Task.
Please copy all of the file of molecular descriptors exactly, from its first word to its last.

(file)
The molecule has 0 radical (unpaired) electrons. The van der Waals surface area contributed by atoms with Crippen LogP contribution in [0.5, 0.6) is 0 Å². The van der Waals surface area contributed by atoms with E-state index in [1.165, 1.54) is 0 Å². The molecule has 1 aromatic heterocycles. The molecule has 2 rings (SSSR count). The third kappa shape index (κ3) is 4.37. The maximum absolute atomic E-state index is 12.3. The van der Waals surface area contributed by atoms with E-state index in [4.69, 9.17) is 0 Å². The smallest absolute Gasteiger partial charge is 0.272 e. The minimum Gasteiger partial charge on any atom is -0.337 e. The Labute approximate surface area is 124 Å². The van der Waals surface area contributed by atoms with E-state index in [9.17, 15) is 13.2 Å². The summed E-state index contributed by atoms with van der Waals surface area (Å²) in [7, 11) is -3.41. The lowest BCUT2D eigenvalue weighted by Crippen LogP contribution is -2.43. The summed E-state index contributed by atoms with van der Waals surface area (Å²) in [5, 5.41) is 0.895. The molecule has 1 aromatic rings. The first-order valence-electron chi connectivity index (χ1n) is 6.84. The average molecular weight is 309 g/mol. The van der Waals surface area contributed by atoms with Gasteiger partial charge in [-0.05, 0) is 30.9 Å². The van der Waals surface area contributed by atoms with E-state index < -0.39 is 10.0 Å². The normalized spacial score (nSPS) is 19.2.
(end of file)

The molecule has 0 radical (unpaired) electrons. The van der Waals surface area contributed by atoms with Crippen LogP contribution in [0.5, 0.6) is 0 Å². The van der Waals surface area contributed by atoms with E-state index in [1.165, 1.54) is 0 Å². The molecule has 1 aromatic heterocycles. The molecule has 2 rings (SSSR count). The third kappa shape index (κ3) is 4.37. The maximum absolute atomic E-state index is 12.3. The van der Waals surface area contributed by atoms with E-state index in [4.69, 9.17) is 0 Å². The smallest absolute Gasteiger partial charge is 0.272 e. The minimum Gasteiger partial charge on any atom is -0.337 e. The Labute approximate surface area is 124 Å². The van der Waals surface area contributed by atoms with E-state index in [9.17, 15) is 13.2 Å². The summed E-state index contributed by atoms with van der Waals surface area (Å²) in [7, 11) is -3.41. The lowest BCUT2D eigenvalue weighted by Crippen LogP contribution is -2.43. The summed E-state index contributed by atoms with van der Waals surface area (Å²) in [5, 5.41) is 0.895. The molecule has 1 aromatic rings. The first-order valence-electron chi connectivity index (χ1n) is 6.84. The average molecular weight is 309 g/mol. The van der Waals surface area contributed by atoms with Gasteiger partial charge in [-0.05, 0) is 30.9 Å². The van der Waals surface area contributed by atoms with E-state index < -0.39 is 10.0 Å². The normalized spacial score (nSPS) is 19.2.